If I'm right about the ISP story, what may be taking your machine so long to boot could very well be the loading and setting up of the stuff that Comcast did when you installed it. If my suggestions appear to be true or somewhat so, we can explore further what you might do to clear up some of the auto-load stuff. Let's see how it goes.

  14. #14
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    Out here in the Greater Seattle area, there is NO Comcast login, except for the email and for the master Comcast account. This master account is for the user to add/delete email accounts with Comcast. One can also order other services through this account. But this login is mainly for the email.

    Comcast is "ALWAYS" on unless one pulls the power cable from the cable modem.

    Using the Comcast Icon, sets the home page to be Comcast.net and yes it can take several seconds to load. Not as bad as CNN, MSN or any other loaded up news page. Yes, with all of the protection programs, IE takes about 10 seconds to open, using the IE icon. We now have 6 machines connected to our router which is connected to the Comcast modem, and they ALL load very quick using IE 8.

    I would go to a clean site (I use Google.com) and it loads very quick, and set it to be your "Home page". To do this, with IE open, go to Google.com or what ever site you want to be your home page, go to the menu, Tools, Internet Options. There you will see a "Use Current" button, this will select current site as the home page. Now OK, yourself out, close IE, and now restart IE and it should open to the web site that you chose.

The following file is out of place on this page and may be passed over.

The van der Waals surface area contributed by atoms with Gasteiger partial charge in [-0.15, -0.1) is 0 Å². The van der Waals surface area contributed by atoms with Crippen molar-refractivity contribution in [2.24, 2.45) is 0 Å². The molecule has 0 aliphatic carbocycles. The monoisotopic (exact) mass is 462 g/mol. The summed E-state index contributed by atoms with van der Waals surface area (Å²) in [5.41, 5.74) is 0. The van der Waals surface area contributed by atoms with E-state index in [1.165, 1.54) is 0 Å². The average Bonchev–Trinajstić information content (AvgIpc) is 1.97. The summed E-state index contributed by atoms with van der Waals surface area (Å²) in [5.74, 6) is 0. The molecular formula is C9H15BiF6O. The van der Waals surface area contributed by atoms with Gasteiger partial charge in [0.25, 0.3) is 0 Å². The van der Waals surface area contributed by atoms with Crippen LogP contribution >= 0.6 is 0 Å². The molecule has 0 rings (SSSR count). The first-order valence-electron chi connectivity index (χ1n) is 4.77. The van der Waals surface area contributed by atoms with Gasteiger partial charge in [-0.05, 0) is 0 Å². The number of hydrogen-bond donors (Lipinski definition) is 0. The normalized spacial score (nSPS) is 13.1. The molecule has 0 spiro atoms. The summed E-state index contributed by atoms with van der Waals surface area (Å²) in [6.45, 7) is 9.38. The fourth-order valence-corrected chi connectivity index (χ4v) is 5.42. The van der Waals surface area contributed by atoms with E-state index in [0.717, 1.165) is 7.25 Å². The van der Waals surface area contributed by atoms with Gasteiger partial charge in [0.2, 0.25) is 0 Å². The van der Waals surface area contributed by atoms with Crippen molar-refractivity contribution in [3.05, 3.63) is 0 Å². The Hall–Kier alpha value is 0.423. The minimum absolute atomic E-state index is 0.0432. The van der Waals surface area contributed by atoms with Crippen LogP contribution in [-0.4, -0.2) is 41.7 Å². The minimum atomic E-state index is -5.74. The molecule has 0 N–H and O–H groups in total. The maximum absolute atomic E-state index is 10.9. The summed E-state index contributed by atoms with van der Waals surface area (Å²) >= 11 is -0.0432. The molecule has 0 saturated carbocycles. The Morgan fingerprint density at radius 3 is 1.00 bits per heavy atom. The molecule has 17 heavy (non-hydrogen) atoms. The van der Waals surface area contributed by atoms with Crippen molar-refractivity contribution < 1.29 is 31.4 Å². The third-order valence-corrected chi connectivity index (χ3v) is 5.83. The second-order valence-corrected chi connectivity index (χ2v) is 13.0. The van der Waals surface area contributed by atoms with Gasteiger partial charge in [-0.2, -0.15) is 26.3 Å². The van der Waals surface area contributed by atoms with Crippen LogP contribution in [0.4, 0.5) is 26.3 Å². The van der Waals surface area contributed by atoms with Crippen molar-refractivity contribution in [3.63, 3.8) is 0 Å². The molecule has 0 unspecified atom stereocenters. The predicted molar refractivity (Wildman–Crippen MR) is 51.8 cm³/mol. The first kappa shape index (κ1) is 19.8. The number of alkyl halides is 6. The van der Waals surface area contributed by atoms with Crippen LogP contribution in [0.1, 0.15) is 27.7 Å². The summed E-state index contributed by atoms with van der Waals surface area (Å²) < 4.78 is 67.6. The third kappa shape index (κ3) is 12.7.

Now running HP Pavilion a6528p, with Win7 64 Bit OS.

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    Right. OK. So it's not bluescreen but initial background color. Thanks for the clarification. So, working from the assumption that it's the Comcast software, what do we do about it? Because it's not just a case of two or three minutes. We're talking 5+ minutes of icons with blue background and nothing happening. I don't think it's supposed to last that long (note the trouble I had with the screensaver) and neither does my patience. I think perhaps (from what I read of your response) that it's a case of too much food going down a narrow throat. So obviously I need to get rid of some stuff here, but I don't know what (maybe next time I shouldn't use Armenian vodka makers from Moscow to install the software). Greythings8 [quote name='Bigaldoc' post='776253' date='21-May-2009 05:06']I think you can see from my edited quote here that I'm beginning to think that there's nothing wrong with your machine per se, other than some poorly constructed Comcast software and a bit of impatience on your part, with no offense intended.